Cast[edit]

Production[edit]

Many of Bubba Ho-tep's crew also worked on the films in Coscarelli's Phantasm series. Several actors from the series also have small roles including Heidi Marnhout, Bob Ivy, and Reggie Bannister. Coscarelli kept much of the original short story's exposition, but had some difficulty trying to "integrate Elvis' voice".[2]

Critical reception[edit]

The film has received generally positive reviews from film critics; review aggregator Rotten Tomatoes reports a "Certified Fresh" rating of 78% (based on 100 critical reviews).[3] The site's general consensus was a tongue-in-cheek statement, "The best movie to star both the King and JFK."[3] Metacritic, which assigns a weighted score out of 1–100 reviews from film critics, has a rating of 56 based on 29 reviews.[4]

Peter Travers of Rolling Stone gave the film three out of four stars saying, "This absurdly clever caper is elevated by Bruce Campbell's pensive Elvis into a moving meditation on the diminutions of age and the vagaries of fame."[5] Todd McCarthy of Variety gave a negative review stating, "[The] introduction of the mummy plot basically derails the film at about the 45-minute point, and the silly climax...is so rote and generic that it could have come out of any ordinary horror film.", although McCarthy does admit, "Campbell's Elvis stands as one of the very best screen interpretations of the King seen thus far, even if he's arguably not even playing the real thing."[6]

Roger Ebert of the Chicago Sun-Times gave the film three out of four stars and highlighted the film's "delightful wackiness" and stating, "It has the damnedest ingratiating way of making us sit there and grin at its harebrained audacity, laugh at its outhouse humor, and be somewhat moved (not deeply, but somewhat) at the poignancy of these two old men and their situation."[7]

Sequel[edit]

Initially Coscarelli never intended to create a sequel to Bubba Ho-Tep, as the end credits announcement of a second film entitled Bubba Nosferatu: Curse of the She-Vampires was meant to be seen as a joke.[8] He eventually changed his mind about this after seeing the positive reception for the first film and after several people inquired about when the sequel would release.[8] The sequel would center around the production of a 'lost' Elvis movie from the 1950s or 1960s, and would bring in Paul Giamatti as Colonel Tom Parker.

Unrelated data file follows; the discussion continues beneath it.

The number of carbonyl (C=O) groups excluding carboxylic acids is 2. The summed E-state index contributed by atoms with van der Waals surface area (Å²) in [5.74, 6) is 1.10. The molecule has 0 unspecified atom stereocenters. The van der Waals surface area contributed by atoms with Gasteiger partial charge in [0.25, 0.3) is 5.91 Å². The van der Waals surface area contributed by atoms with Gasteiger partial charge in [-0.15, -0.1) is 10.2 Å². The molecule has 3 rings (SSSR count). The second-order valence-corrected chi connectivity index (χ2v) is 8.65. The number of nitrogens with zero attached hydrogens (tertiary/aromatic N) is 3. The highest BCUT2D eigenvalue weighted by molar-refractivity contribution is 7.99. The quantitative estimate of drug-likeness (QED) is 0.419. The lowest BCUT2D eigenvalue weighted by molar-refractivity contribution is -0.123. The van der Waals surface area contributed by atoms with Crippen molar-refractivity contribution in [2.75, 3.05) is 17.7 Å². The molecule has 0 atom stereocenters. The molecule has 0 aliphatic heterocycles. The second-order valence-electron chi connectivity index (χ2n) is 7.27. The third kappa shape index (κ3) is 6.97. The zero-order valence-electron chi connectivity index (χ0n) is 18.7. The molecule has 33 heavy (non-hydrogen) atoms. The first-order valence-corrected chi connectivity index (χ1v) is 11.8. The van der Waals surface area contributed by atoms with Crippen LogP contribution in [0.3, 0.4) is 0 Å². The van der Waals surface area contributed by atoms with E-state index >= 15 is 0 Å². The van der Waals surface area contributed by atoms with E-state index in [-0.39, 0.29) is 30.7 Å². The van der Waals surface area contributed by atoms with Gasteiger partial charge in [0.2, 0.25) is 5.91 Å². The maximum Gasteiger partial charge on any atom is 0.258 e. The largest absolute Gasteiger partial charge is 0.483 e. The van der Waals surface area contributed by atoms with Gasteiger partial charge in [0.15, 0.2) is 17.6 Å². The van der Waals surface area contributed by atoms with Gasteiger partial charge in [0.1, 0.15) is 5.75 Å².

In 2007 Bruce Campbell reported that he was no longer involved in the sequel, as he and Coscarelli had "a few points [developing the screenplay] that we couldn't reconcile" and that he parted ways with the project as a way of keeping his friendship with the director.[9] The project was briefly reported as "dead" by Joe Lansdale in February 2008,[10] but later that same year Giamatti asserted that the film was still alive and that Ron Perlman was interested in taking over the role of Elvis.[2] Due to the amount of time that had passed since the release of Bubba Ho-Tep, Coscarelli and Giamatti had trouble raising funding for the film and the movie went back into development hell.[11] However Giamatti reported that they were still trying to get the film made and that they had plans to create a franchise that would include plot lines such as Elvis battling aliens.[11][12] As of 2013 Giamatti has confirmed that a script has been written and that it was "really great", and that he hoped that they would be able to eventually make the film.[13]

References[edit]

  1. ^ Bubba Ho-tep at Box Office Mojo
  2. ^ a b "Quint on BUBBA HO-TEP + Interview with Coscarelli, Bruce Campbell and Joe Lansdale!!!". AICN. Retrieved 9 January 2014. 
  3. ^ a b Bubba Ho-tep at Rotten Tomatoes
  4. ^ Bubba Ho-tep at Metacritic
  5. ^ "Bubba Ho-Tep". Rolling Stone. June 9, 2004. Archived from the original on June 10, 2004.  (subscription required)
  6. ^ McCarthy, Todd (2002-06-26). "Bubba Ho-Tep". Variety. Retrieved 2010-11-20. 
  7. ^ Ebert, Roger (2003-10-17). "Bubba Ho-Tep". Chicago Sun-Times. Retrieved 2010-11-21. 
  8. ^ a b Paszylk, Bartlomiej (2009). The Pleasure and Pain of Cult Horror Films: An Historical Survey. McFarland. p. 208. ISBN 0786436956. 
  9. ^ Bartyzel, Monika (2007-08-28). "Bruce Campbell Won't Do 'Bubba Nosferatu'". Moviefone. Retrieved 2010-11-21. 
  10. ^ Crider, Bill (2008-02-25). "Joe Lansdale Update". Bill Crider's Pop Culture Magazine. Retrieved 2008-05-26. 
  11. ^ a b Wigler, Josh. "'Bubba Nosferatu' Could Become 'Bubba Roswell,' Paul Giamatti Reveals". MTV. Retrieved 8 January 2014. 
  12. ^ Wigler, Josh. "EXCLUSIVE: Paul Giamatti Says 'Bubba Nosferatu' Will Come Together, Despite Financial Setbacks". MTV. Retrieved 8 January 2014. 
  13. ^ Radish, Christina. "Paul Giamatti Talks JOHN DIES AT THE END, the HBO Movie K BLOWS TOP, BUBBA NOSFERATU, and Steve McQueen’s TWELVE YEARS A SLAVE". Collider. Retrieved 8 January 2014.